“High on the Hog” covers a lot of territory in terms of African-American eating habits. (Ms. Harris refers to those eating habits, widely construed, as “foodways,” and I wish she wouldn’t. It’s a vaguely sanctimonious term that’s caught on among food historians, especially Southern ones, in recent years. I await the books on sexways and toiletways.)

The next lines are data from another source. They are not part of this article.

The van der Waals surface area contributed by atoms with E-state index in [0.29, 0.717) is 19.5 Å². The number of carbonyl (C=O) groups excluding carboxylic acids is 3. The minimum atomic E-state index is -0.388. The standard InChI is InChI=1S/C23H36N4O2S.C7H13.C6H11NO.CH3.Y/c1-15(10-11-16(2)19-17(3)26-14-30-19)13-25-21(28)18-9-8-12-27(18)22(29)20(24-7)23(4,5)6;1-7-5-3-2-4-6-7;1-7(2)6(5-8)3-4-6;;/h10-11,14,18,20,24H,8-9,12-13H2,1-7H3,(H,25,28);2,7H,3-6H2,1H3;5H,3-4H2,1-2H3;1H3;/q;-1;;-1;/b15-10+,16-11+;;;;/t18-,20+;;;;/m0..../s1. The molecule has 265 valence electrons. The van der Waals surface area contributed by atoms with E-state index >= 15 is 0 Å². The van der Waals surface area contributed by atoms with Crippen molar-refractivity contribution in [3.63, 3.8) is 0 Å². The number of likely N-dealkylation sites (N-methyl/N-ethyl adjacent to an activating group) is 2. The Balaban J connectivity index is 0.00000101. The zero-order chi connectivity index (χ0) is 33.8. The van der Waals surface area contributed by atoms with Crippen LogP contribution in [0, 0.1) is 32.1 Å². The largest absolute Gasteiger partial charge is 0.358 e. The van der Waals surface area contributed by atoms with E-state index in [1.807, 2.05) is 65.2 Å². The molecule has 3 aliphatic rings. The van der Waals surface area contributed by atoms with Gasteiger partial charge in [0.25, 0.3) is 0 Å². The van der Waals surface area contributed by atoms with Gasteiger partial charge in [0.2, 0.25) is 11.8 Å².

Ms. Harris examines West African staple foods in the centuries before slavery; she details the grim slop captives were fed during the terrors of the Middle Passage. She explores the life of George Washington’s revered black cook at Mount Vernon, Hercules, and Thomas Jefferson’s talented cook, James Hemings, the brother of Jefferson’s slave, Sally Hemings, who some historians believe was Jefferson’s mistress. She dilates on black cowboys and Pullman porters and the authors of the earliest black cookbooks. Her true topic is, as she puts it, “the Africanizing of the Southern palate,” and ultimately of the American one.